Yuito gets some reassurance from his best buddy, Nagi.

Bandai Namco

Nothing in Scarlet Nexus overstays its welcome — every aspect of the game showcases a thoughtful attentiveness to pacing. You’ll have access to fast travel pretty much straight away, and between dungeon runs, you’ll return to your hideout for what’s known as a Standby Phase. It’s a chilled-out break from fighting that allows you to get to know your teammates a bit better by hanging out and giving them gifts. The stronger your bond, the more powerful their combat abilities become, but you won’t need a spreadsheet to keep track of all your relationships like in Persona 5.

If you’re a fan of role-playing games, but can’t stomach the thought of a 100+ hour odyssey, Scarlet Nexus has a lively, page-turning quality that’ll keep you up past your bedtime, but won’t take over your life. The kinetic, combo-driven combat sparkles, and once the story gets its hooks in you, it doesn’t let go. 8/10.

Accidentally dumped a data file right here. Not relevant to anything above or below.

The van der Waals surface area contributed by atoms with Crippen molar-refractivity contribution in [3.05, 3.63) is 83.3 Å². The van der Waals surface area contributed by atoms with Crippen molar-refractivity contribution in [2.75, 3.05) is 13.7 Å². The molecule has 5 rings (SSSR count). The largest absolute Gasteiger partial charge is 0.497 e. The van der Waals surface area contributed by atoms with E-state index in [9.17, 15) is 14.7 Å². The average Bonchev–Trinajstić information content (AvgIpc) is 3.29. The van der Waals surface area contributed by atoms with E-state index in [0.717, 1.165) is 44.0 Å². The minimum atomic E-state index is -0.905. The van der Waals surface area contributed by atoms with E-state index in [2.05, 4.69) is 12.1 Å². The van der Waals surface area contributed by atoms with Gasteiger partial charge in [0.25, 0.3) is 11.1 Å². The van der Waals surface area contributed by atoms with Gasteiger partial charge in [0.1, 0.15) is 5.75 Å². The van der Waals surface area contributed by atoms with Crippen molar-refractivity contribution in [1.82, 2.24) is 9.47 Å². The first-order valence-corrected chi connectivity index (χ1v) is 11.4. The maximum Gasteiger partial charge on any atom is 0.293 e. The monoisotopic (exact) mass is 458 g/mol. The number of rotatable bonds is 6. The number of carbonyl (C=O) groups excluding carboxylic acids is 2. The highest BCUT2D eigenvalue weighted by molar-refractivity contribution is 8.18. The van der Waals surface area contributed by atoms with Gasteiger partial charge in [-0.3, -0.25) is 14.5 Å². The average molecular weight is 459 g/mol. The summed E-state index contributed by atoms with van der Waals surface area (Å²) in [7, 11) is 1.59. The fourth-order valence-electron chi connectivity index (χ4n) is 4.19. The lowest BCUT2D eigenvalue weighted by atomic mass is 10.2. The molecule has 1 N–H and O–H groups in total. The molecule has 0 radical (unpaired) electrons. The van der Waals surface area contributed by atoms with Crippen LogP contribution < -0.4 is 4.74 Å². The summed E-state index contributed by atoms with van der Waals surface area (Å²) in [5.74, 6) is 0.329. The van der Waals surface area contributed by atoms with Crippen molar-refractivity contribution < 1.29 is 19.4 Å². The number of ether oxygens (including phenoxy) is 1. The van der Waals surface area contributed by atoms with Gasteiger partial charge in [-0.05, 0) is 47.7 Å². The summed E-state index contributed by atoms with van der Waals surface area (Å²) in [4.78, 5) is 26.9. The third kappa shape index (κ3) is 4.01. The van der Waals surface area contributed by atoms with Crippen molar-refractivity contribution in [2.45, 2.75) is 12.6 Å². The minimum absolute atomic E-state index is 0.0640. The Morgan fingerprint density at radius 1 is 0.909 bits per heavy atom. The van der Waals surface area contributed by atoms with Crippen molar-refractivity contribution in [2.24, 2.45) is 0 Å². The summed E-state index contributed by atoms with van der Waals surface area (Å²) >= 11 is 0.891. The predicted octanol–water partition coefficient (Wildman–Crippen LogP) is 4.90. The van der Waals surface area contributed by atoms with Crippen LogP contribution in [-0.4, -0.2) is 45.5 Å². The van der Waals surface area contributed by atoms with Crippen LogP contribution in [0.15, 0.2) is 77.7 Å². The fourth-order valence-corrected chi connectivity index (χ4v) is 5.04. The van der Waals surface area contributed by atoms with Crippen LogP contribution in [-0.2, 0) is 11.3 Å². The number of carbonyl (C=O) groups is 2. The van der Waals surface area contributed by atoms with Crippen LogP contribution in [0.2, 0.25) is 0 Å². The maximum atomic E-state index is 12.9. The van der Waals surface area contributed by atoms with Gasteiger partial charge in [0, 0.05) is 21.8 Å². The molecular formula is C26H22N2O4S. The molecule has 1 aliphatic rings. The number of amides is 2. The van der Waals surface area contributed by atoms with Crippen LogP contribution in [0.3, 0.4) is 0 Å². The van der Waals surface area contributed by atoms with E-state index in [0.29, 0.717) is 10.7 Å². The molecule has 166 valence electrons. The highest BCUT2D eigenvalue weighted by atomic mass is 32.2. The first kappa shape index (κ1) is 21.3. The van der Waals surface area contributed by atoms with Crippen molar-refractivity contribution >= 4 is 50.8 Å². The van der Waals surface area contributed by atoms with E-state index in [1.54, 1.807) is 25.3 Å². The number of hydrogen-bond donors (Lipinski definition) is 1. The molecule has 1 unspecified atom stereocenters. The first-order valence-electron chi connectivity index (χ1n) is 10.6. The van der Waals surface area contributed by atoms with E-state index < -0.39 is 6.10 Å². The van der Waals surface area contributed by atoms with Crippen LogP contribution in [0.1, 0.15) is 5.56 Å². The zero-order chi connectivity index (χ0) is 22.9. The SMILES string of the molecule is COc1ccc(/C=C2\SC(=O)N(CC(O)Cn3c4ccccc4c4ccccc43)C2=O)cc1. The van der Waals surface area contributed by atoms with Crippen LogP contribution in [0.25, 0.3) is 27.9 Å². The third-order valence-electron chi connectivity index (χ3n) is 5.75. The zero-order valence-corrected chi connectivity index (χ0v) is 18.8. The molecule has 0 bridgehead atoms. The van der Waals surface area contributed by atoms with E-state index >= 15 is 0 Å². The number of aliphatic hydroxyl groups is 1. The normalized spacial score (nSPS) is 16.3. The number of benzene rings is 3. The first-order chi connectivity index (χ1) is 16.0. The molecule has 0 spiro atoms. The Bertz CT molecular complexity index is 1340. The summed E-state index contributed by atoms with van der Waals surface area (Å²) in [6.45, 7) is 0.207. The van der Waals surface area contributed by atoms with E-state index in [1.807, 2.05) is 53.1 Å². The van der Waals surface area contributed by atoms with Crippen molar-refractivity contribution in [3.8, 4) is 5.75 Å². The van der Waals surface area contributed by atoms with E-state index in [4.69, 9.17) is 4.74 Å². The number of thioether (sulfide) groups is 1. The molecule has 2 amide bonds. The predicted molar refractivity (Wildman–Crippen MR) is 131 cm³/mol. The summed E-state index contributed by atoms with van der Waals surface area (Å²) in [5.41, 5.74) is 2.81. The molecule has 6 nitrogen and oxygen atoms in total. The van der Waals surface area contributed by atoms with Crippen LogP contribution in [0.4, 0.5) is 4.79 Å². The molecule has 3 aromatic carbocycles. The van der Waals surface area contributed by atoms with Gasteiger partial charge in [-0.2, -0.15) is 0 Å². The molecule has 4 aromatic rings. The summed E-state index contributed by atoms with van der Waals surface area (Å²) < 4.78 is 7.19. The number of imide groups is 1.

Scarlet Nexus comes to PC, PlayStation, and Xbox June 25.

INVERSE VIDEO GAME REVIEW ETHOS: When it comes to video games, Inverse values a few qualities that other sites may not. For instance, we care about hours over money. Many new AAA games have similar costs, which is why we value the experience of playing more than price comparisons. We don’t value grinding and fetch quests as much as games that make the most out of every level. We also care about the in-game narrative more than most. If the world of a video game is rich enough to foster sociological theories about its government and character backstories, it’s a game we won’t be able to stop thinking about, no matter its price or popularity. We won’t punch down. We won’t evaluate an indie game in the same way we will evaluate a AAA game that’s produced by a team of thousands. We review games based on what’s available in our consoles at the time. And finally, we have very little tolerance for junk science. (Magic is always OK.)